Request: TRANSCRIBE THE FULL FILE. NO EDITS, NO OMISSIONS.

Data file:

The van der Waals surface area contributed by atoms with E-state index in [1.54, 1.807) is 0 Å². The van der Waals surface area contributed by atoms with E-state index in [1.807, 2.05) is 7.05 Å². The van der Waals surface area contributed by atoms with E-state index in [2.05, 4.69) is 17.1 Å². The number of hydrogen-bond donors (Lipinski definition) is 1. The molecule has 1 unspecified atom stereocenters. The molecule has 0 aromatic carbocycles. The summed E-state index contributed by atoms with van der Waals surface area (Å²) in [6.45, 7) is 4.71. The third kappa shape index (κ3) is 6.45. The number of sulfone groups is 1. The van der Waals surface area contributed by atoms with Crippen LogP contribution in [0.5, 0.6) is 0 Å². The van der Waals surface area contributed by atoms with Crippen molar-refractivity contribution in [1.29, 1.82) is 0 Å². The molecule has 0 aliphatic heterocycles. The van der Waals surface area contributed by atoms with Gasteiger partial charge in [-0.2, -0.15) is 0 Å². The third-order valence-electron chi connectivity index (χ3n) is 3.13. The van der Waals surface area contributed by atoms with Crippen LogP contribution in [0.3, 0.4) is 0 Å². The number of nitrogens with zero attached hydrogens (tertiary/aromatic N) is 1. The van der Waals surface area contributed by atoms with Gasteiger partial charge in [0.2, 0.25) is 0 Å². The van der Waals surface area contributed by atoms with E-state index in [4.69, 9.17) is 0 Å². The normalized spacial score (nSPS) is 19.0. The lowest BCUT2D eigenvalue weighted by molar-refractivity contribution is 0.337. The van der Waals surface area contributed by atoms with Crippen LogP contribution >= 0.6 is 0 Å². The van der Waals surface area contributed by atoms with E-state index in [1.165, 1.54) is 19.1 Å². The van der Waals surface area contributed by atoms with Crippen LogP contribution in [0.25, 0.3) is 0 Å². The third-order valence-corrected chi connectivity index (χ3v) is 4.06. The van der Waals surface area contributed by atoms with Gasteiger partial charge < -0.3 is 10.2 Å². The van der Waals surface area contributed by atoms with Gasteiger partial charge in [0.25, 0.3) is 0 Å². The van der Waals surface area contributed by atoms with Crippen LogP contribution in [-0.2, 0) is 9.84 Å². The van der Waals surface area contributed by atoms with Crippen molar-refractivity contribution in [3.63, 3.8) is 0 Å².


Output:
The van der Waals surface area contributed by atoms with E-state index in [1.54, 1.807) is 0 Å². The van der Waals surface area contributed by atoms with E-state index in [1.807, 2.05) is 7.05 Å². The van der Waals surface area contributed by atoms with E-state index in [2.05, 4.69) is 17.1 Å². The number of hydrogen-bond donors (Lipinski definition) is 1. The molecule has 1 unspecified atom stereocenters. The molecule has 0 aromatic carbocycles. The summed E-state index contributed by atoms with van der Waals surface area (Å²) in [6.45, 7) is 4.71. The third kappa shape index (κ3) is 6.45. The number of sulfone groups is 1. The van der Waals surface area contributed by atoms with Crippen LogP contribution in [0.5, 0.6) is 0 Å². The van der Waals surface area contributed by atoms with Crippen molar-refractivity contribution in [1.29, 1.82) is 0 Å². The molecule has 0 aliphatic heterocycles. The van der Waals surface area contributed by atoms with Gasteiger partial charge in [-0.2, -0.15) is 0 Å². The third-order valence-electron chi connectivity index (χ3n) is 3.13. The van der Waals surface area contributed by atoms with Crippen LogP contribution in [0.3, 0.4) is 0 Å². The number of nitrogens with zero attached hydrogens (tertiary/aromatic N) is 1. The van der Waals surface area contributed by atoms with Gasteiger partial charge in [0.2, 0.25) is 0 Å². The van der Waals surface area contributed by atoms with E-state index in [4.69, 9.17) is 0 Å². The normalized spacial score (nSPS) is 19.0. The lowest BCUT2D eigenvalue weighted by molar-refractivity contribution is 0.337. The van der Waals surface area contributed by atoms with Crippen LogP contribution >= 0.6 is 0 Å². The van der Waals surface area contributed by atoms with E-state index in [1.165, 1.54) is 19.1 Å². The van der Waals surface area contributed by atoms with Crippen LogP contribution in [0.25, 0.3) is 0 Å². The third-order valence-corrected chi connectivity index (χ3v) is 4.06. The van der Waals surface area contributed by atoms with Gasteiger partial charge < -0.3 is 10.2 Å². The van der Waals surface area contributed by atoms with Gasteiger partial charge in [0.25, 0.3) is 0 Å². The van der Waals surface area contributed by atoms with Crippen LogP contribution in [-0.2, 0) is 9.84 Å². The van der Waals surface area contributed by atoms with Crippen molar-refractivity contribution in [3.63, 3.8) is 0 Å².